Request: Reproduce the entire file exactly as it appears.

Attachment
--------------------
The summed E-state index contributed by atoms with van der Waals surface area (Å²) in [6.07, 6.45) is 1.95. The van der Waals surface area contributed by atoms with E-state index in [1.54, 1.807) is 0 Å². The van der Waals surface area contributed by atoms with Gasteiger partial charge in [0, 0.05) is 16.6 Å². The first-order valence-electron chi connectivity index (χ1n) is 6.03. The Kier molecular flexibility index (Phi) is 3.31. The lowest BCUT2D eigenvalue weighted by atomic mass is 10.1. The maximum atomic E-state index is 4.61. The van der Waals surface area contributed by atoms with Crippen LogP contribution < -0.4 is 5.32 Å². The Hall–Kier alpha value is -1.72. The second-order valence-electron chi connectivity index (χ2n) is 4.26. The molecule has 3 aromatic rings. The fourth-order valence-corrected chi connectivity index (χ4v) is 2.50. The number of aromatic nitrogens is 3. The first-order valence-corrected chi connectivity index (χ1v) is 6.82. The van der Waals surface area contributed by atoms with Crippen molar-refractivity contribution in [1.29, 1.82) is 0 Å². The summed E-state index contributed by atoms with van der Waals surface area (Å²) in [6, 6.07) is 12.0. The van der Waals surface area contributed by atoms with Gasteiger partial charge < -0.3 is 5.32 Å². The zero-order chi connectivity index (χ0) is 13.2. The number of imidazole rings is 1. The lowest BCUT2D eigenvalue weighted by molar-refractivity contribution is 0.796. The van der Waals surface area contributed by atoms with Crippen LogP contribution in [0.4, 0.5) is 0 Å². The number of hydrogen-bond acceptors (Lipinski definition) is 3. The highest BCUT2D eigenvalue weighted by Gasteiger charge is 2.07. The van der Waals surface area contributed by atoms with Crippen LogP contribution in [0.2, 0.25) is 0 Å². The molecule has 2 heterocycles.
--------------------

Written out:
The summed E-state index contributed by atoms with van der Waals surface area (Å²) in [6.07, 6.45) is 1.95. The van der Waals surface area contributed by atoms with E-state index in [1.54, 1.807) is 0 Å². The van der Waals surface area contributed by atoms with Gasteiger partial charge in [0, 0.05) is 16.6 Å². The first-order valence-electron chi connectivity index (χ1n) is 6.03. The Kier molecular flexibility index (Phi) is 3.31. The lowest BCUT2D eigenvalue weighted by atomic mass is 10.1. The maximum atomic E-state index is 4.61. The van der Waals surface area contributed by atoms with Crippen LogP contribution < -0.4 is 5.32 Å². The Hall–Kier alpha value is -1.72. The second-order valence-electron chi connectivity index (χ2n) is 4.26. The molecule has 3 aromatic rings. The fourth-order valence-corrected chi connectivity index (χ4v) is 2.50. The number of aromatic nitrogens is 3. The first-order valence-corrected chi connectivity index (χ1v) is 6.82. The van der Waals surface area contributed by atoms with Crippen molar-refractivity contribution in [1.29, 1.82) is 0 Å². The summed E-state index contributed by atoms with van der Waals surface area (Å²) in [6, 6.07) is 12.0. The van der Waals surface area contributed by atoms with Gasteiger partial charge < -0.3 is 5.32 Å². The zero-order chi connectivity index (χ0) is 13.2. The number of imidazole rings is 1. The lowest BCUT2D eigenvalue weighted by molar-refractivity contribution is 0.796. The van der Waals surface area contributed by atoms with Crippen LogP contribution in [0.4, 0.5) is 0 Å². The number of hydrogen-bond acceptors (Lipinski definition) is 3. The highest BCUT2D eigenvalue weighted by Gasteiger charge is 2.07. The van der Waals surface area contributed by atoms with Crippen LogP contribution in [0.2, 0.25) is 0 Å². The molecule has 2 heterocycles.